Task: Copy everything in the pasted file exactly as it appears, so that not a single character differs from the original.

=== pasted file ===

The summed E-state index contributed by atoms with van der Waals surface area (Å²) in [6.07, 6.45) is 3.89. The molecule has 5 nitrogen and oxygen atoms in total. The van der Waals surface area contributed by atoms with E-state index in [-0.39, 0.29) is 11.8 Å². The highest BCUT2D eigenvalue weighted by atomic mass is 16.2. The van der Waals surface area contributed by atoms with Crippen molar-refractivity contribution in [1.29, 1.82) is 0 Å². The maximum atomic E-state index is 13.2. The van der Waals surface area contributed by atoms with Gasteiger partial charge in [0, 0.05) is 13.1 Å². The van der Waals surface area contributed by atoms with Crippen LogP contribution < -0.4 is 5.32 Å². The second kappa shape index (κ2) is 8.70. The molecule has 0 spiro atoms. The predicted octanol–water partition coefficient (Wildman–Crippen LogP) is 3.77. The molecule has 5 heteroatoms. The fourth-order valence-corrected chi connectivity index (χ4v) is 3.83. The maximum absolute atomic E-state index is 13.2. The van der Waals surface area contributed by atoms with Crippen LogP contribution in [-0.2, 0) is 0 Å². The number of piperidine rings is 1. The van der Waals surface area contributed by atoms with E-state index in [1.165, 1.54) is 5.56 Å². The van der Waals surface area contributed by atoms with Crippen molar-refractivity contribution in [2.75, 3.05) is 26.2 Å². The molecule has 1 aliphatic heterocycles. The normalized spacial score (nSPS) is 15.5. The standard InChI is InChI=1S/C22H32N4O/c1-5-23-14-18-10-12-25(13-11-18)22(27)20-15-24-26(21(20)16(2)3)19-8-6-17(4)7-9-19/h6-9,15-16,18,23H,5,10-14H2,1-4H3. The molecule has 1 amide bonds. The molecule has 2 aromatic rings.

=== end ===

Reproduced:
The summed E-state index contributed by atoms with van der Waals surface area (Å²) in [6.07, 6.45) is 3.89. The molecule has 5 nitrogen and oxygen atoms in total. The van der Waals surface area contributed by atoms with E-state index in [-0.39, 0.29) is 11.8 Å². The highest BCUT2D eigenvalue weighted by atomic mass is 16.2. The van der Waals surface area contributed by atoms with Crippen molar-refractivity contribution in [1.29, 1.82) is 0 Å². The maximum atomic E-state index is 13.2. The van der Waals surface area contributed by atoms with Gasteiger partial charge in [0, 0.05) is 13.1 Å². The van der Waals surface area contributed by atoms with Crippen LogP contribution < -0.4 is 5.32 Å². The second kappa shape index (κ2) is 8.70. The molecule has 0 spiro atoms. The predicted octanol–water partition coefficient (Wildman–Crippen LogP) is 3.77. The molecule has 5 heteroatoms. The fourth-order valence-corrected chi connectivity index (χ4v) is 3.83. The maximum absolute atomic E-state index is 13.2. The van der Waals surface area contributed by atoms with Crippen LogP contribution in [-0.2, 0) is 0 Å². The number of piperidine rings is 1. The van der Waals surface area contributed by atoms with E-state index in [1.165, 1.54) is 5.56 Å². The van der Waals surface area contributed by atoms with Crippen molar-refractivity contribution in [2.75, 3.05) is 26.2 Å². The molecule has 1 aliphatic heterocycles. The normalized spacial score (nSPS) is 15.5. The standard InChI is InChI=1S/C22H32N4O/c1-5-23-14-18-10-12-25(13-11-18)22(27)20-15-24-26(21(20)16(2)3)19-8-6-17(4)7-9-19/h6-9,15-16,18,23H,5,10-14H2,1-4H3. The molecule has 1 amide bonds. The molecule has 2 aromatic rings.